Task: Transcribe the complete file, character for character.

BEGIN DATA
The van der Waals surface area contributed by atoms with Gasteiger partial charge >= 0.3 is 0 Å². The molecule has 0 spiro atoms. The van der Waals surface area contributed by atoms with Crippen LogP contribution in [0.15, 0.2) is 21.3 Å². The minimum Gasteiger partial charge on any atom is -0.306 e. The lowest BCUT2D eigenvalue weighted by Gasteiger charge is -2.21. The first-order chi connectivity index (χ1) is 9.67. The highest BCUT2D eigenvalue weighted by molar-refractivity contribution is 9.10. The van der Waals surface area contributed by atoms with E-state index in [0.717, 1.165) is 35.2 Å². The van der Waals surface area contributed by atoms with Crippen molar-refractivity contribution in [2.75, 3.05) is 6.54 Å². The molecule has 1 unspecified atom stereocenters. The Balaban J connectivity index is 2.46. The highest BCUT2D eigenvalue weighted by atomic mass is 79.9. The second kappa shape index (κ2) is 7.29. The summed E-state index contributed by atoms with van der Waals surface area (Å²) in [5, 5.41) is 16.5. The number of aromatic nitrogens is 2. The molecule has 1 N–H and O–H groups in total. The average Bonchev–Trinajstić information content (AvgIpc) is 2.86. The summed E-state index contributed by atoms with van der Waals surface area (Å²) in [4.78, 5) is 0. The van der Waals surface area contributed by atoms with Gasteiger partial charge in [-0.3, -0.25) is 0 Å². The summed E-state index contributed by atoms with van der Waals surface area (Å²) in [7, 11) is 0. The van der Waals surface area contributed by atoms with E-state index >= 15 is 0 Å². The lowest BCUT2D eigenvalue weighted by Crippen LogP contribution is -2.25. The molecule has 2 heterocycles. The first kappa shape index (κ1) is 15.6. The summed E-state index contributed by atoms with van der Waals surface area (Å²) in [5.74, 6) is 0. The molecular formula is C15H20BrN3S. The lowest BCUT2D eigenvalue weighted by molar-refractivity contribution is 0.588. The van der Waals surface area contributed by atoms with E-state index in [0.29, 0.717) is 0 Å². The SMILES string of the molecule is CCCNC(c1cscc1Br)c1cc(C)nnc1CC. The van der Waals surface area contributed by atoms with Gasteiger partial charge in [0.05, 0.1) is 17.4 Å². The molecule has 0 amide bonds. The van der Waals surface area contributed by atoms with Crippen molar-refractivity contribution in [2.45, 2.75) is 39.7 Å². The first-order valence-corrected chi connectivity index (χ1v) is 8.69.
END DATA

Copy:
The van der Waals surface area contributed by atoms with Gasteiger partial charge >= 0.3 is 0 Å². The molecule has 0 spiro atoms. The van der Waals surface area contributed by atoms with Crippen LogP contribution in [0.15, 0.2) is 21.3 Å². The minimum Gasteiger partial charge on any atom is -0.306 e. The lowest BCUT2D eigenvalue weighted by Gasteiger charge is -2.21. The first-order chi connectivity index (χ1) is 9.67. The highest BCUT2D eigenvalue weighted by molar-refractivity contribution is 9.10. The van der Waals surface area contributed by atoms with E-state index in [0.717, 1.165) is 35.2 Å². The van der Waals surface area contributed by atoms with Crippen molar-refractivity contribution in [2.75, 3.05) is 6.54 Å². The molecule has 1 unspecified atom stereocenters. The Balaban J connectivity index is 2.46. The highest BCUT2D eigenvalue weighted by atomic mass is 79.9. The second kappa shape index (κ2) is 7.29. The summed E-state index contributed by atoms with van der Waals surface area (Å²) in [5, 5.41) is 16.5. The number of aromatic nitrogens is 2. The molecule has 1 N–H and O–H groups in total. The average Bonchev–Trinajstić information content (AvgIpc) is 2.86. The summed E-state index contributed by atoms with van der Waals surface area (Å²) in [4.78, 5) is 0. The van der Waals surface area contributed by atoms with Gasteiger partial charge in [-0.3, -0.25) is 0 Å². The summed E-state index contributed by atoms with van der Waals surface area (Å²) in [7, 11) is 0. The van der Waals surface area contributed by atoms with E-state index >= 15 is 0 Å². The lowest BCUT2D eigenvalue weighted by Crippen LogP contribution is -2.25. The molecule has 2 heterocycles. The first kappa shape index (κ1) is 15.6. The summed E-state index contributed by atoms with van der Waals surface area (Å²) in [5.74, 6) is 0. The molecular formula is C15H20BrN3S. The lowest BCUT2D eigenvalue weighted by molar-refractivity contribution is 0.588. The van der Waals surface area contributed by atoms with E-state index in [0.29, 0.717) is 0 Å². The SMILES string of the molecule is CCCNC(c1cscc1Br)c1cc(C)nnc1CC. The van der Waals surface area contributed by atoms with Gasteiger partial charge in [0.05, 0.1) is 17.4 Å². The molecule has 0 amide bonds. The van der Waals surface area contributed by atoms with Crippen molar-refractivity contribution in [2.45, 2.75) is 39.7 Å². The first-order valence-corrected chi connectivity index (χ1v) is 8.69.